In Praise of the iOS Icon
I have recently discovered and in fact fallen in love with a new art form. While I have always had a soft spot for a well-designed logo or icon, some of the artwork being produced for the iOS platform goes above and beyond when it comes to conveying the perfect amount of visual information while adhering to the confines of an extremely limited format.
As more and more content is produced for the smartphone and tablet market, much of it in the form of third party applications (ok Apple we will call them “apps”), it has become increasingly important to brand ones efforts in an instantly recognizable way. Even more so when you consider the average iPhone has 40 or more apps all vying for that much contested “home screen” space!
While I have had an iPhone since its introduction in 2007 and have been an avid fan of many of the applications since they were made available, I gave little thought to the 57x57 pixel icon that would magically launch the application at my touch, much less to the efforts that went into its creation. I can be partially excused for this oversight when we look back at those early apps with a more critical eye and find that many of their screen icons were rather clumsy in their approach and execution. Corners were clipped, designers hadn’t accounted for the ever-present apple “reflection effect” that was applied to icons by default often with unfortunate results and many app designers opted for photos or some other intricate image that those early pre-retina display phones never had a chance of displaying faithfully.
Much has changed in the last 5 years however and with the broadening of the iPhone market, the introduction of the iPad family and the retina display’s adoption across more and more of Apple’s devices, there is an acute need for high quality, brand-worthy images to accompany the more than 700,000 apps currently found in the iTunes store. Graphic designers and illustrators alike have found much to celebrate in this new visual space and their talents are in increasing demand as both the hobbyist and professional app developer have grown more and more savvy in the visualization of their brand.
The format of the image is a deceptively simple one:
- The active image area is a square with rounded corners. These corners are automatically applied upon uploading the image and are unforgiving. The aforementioned “clipped corners” of the early icons were all victims of a mis-measurement here.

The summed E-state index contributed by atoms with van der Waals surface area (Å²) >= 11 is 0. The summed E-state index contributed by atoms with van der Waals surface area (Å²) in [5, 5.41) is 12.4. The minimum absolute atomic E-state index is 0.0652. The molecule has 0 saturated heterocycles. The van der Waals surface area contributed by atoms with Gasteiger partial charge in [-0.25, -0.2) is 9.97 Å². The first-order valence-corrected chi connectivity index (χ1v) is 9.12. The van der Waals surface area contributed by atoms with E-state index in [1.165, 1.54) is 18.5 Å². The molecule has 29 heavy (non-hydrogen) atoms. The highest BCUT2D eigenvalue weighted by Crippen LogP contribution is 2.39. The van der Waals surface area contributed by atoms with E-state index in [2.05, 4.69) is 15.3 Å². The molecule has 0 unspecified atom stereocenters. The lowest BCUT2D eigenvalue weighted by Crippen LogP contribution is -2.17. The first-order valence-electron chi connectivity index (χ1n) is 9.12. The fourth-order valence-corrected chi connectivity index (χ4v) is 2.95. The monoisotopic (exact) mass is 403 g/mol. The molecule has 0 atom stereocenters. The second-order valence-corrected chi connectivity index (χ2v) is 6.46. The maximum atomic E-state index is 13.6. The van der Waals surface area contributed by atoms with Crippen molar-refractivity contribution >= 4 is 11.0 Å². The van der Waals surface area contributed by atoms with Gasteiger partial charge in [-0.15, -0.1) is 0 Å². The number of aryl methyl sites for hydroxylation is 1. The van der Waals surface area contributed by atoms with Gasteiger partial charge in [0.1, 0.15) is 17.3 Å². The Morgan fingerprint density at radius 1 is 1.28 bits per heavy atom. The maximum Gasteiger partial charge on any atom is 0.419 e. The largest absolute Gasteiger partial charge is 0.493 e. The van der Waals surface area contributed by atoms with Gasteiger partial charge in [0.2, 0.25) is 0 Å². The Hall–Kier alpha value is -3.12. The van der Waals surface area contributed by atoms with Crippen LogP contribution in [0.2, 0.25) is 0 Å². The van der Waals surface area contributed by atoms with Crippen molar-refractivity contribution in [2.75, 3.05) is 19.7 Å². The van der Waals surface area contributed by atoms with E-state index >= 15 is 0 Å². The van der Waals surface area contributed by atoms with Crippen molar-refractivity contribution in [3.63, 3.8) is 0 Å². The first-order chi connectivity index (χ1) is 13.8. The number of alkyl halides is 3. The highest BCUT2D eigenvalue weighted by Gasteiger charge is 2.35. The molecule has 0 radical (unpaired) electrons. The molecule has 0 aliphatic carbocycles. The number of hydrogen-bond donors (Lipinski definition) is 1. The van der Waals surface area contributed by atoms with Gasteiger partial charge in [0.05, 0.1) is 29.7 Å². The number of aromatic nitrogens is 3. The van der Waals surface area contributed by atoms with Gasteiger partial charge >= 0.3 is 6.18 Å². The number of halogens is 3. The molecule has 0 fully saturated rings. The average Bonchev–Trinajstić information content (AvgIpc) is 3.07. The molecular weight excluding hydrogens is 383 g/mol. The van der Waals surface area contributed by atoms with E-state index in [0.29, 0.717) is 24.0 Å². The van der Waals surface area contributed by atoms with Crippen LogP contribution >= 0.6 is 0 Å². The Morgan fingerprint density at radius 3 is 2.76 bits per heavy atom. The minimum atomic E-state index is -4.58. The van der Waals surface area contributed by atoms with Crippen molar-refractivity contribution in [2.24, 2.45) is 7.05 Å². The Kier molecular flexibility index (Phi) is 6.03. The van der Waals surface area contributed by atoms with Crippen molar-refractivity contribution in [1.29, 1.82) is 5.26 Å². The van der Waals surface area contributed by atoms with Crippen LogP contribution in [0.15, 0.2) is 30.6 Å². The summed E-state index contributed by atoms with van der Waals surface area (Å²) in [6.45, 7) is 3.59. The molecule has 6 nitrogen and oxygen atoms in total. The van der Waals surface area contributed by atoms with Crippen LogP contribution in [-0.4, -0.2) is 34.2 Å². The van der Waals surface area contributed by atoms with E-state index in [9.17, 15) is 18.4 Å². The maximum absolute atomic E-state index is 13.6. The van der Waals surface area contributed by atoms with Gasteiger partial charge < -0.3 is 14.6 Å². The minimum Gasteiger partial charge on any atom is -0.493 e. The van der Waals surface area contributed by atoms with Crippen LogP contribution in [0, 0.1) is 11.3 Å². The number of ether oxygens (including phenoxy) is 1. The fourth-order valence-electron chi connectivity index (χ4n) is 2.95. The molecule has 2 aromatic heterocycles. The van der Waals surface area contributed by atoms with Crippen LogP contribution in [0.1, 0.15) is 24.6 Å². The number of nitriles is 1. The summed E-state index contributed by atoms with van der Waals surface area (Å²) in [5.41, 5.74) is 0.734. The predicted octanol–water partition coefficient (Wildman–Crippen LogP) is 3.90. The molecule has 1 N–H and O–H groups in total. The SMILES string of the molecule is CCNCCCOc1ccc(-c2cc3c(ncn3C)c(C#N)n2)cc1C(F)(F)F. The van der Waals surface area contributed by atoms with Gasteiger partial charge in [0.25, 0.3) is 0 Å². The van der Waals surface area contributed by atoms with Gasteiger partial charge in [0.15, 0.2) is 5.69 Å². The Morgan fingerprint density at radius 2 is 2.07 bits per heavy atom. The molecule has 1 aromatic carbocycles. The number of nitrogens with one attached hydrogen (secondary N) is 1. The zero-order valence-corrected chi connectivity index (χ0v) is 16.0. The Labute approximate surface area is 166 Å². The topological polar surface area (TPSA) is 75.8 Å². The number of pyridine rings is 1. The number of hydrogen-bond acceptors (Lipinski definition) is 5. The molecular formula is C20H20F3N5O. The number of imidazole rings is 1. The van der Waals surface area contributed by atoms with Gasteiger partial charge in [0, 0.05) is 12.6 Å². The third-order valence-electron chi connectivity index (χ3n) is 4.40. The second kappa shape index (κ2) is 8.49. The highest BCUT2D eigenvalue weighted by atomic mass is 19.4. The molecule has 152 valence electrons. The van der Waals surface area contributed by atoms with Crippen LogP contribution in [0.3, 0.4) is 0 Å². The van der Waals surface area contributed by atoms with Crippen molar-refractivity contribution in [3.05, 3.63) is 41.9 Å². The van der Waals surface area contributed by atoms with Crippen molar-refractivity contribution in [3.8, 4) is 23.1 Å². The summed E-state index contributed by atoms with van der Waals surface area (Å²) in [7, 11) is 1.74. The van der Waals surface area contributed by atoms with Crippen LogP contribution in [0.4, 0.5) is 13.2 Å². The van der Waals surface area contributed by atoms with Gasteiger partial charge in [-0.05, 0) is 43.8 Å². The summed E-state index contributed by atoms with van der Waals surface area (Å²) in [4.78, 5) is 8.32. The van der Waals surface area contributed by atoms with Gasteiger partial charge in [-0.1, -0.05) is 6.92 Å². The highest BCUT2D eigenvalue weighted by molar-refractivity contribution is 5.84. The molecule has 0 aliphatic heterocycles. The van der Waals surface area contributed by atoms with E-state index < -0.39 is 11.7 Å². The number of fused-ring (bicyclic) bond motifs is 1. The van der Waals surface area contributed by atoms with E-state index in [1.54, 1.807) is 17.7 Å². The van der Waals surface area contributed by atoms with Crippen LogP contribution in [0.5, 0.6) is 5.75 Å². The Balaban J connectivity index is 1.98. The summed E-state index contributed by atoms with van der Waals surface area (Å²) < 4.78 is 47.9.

- The artist has a set 512 x 512 pixels to work their magic (iTunes store size), but it should be remembered that it will be viewed at smaller sizes once it is rendered on the iPad and the iPhone, and even that size will change when you consider the retina display dimension requirements.
Some of these rely on an understated simplicity:
Others play with the illusion of depth:
Still others employ a stylized Realism:
Of course in all of this it should not be forgotten that the end goal of these as with any icon is immediate readability. Sacrifice that and it no longer matters how clever your image, how clean the lines, or how vibrant the color. Once the readability is gone you have lost the battle.
As this relatively new outlet of creativity gains momentum, so in turn does the need for the tools and inspiration to make ones own leap into the creative pool. Luckily the internet is there for us and is as hungry as we are for more quality icons and is ready and willing to provide us the tools with which to make them. Take a look at the links below for a handful of such examples. Should you find more during your own research don’t hesitate to pass them along!
As I mentioned before, much has changed. Where I previously gave little thought to these little wonders of artistic achievement, I now find myself downloading a given app if only because its screen icon is more attractive than another app that may serve a similar function. So excited am I by their possibilities I find myself spending my free time re-designing some of my favorites just for fun. I am now looking at this very website’s Home Screen Icon with somewhat less pride than when I created it 10 months ago…it might in fact be due for a little revision!
So take a look at the links below. Scroll down for even more examples of some of my favorite iOS icons. Get in the ring and try your own hand at this excellent new form of visual communication. But let’s watch those clipped corners ok?
IICNS - Extensive gallery of iOS Icons
Dribble - Show and Tell for Designers
developer.apple.com - iOS Human Interface Guidelines
iOS Icon Template - via Michael Flarup
header image: Mike / CreativeMints
body images: various artists (see first two links)